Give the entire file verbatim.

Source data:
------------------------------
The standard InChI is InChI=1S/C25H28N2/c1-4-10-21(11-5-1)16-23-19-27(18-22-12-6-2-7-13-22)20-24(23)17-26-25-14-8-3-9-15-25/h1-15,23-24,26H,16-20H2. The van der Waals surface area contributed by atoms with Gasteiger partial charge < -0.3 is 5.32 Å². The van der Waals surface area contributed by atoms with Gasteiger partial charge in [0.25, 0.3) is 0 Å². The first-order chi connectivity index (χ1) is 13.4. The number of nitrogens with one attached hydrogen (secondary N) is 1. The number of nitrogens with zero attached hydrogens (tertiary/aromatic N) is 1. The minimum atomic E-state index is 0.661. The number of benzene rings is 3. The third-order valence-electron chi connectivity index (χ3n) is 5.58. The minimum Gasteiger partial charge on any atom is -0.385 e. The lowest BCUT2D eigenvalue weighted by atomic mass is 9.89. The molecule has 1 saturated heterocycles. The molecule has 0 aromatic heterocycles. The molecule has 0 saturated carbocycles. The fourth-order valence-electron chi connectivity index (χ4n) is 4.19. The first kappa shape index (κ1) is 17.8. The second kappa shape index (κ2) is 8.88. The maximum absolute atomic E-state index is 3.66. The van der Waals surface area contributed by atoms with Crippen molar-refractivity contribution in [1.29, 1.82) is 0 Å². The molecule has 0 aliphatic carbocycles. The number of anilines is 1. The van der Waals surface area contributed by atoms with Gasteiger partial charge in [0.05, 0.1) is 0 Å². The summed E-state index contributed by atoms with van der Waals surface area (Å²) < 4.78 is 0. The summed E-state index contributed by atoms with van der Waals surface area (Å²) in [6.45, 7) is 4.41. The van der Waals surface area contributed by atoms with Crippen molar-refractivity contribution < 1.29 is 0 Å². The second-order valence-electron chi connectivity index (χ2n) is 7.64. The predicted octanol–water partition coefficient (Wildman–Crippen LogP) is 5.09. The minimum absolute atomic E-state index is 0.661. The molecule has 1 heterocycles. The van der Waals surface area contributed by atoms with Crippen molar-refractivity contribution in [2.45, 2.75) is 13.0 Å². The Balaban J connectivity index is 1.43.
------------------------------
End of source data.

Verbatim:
The standard InChI is InChI=1S/C25H28N2/c1-4-10-21(11-5-1)16-23-19-27(18-22-12-6-2-7-13-22)20-24(23)17-26-25-14-8-3-9-15-25/h1-15,23-24,26H,16-20H2. The van der Waals surface area contributed by atoms with Gasteiger partial charge < -0.3 is 5.32 Å². The van der Waals surface area contributed by atoms with Gasteiger partial charge in [0.25, 0.3) is 0 Å². The first-order chi connectivity index (χ1) is 13.4. The number of nitrogens with one attached hydrogen (secondary N) is 1. The number of nitrogens with zero attached hydrogens (tertiary/aromatic N) is 1. The minimum atomic E-state index is 0.661. The number of benzene rings is 3. The third-order valence-electron chi connectivity index (χ3n) is 5.58. The minimum Gasteiger partial charge on any atom is -0.385 e. The lowest BCUT2D eigenvalue weighted by atomic mass is 9.89. The molecule has 1 saturated heterocycles. The molecule has 0 aromatic heterocycles. The molecule has 0 saturated carbocycles. The fourth-order valence-electron chi connectivity index (χ4n) is 4.19. The first kappa shape index (κ1) is 17.8. The second kappa shape index (κ2) is 8.88. The maximum absolute atomic E-state index is 3.66. The van der Waals surface area contributed by atoms with Crippen molar-refractivity contribution in [1.29, 1.82) is 0 Å². The molecule has 0 aliphatic carbocycles. The number of anilines is 1. The van der Waals surface area contributed by atoms with Gasteiger partial charge in [0.05, 0.1) is 0 Å². The summed E-state index contributed by atoms with van der Waals surface area (Å²) < 4.78 is 0. The summed E-state index contributed by atoms with van der Waals surface area (Å²) in [6.45, 7) is 4.41. The van der Waals surface area contributed by atoms with Crippen molar-refractivity contribution < 1.29 is 0 Å². The second-order valence-electron chi connectivity index (χ2n) is 7.64. The predicted octanol–water partition coefficient (Wildman–Crippen LogP) is 5.09. The minimum absolute atomic E-state index is 0.661. The molecule has 1 heterocycles. The van der Waals surface area contributed by atoms with Crippen molar-refractivity contribution in [2.45, 2.75) is 13.0 Å². The Balaban J connectivity index is 1.43.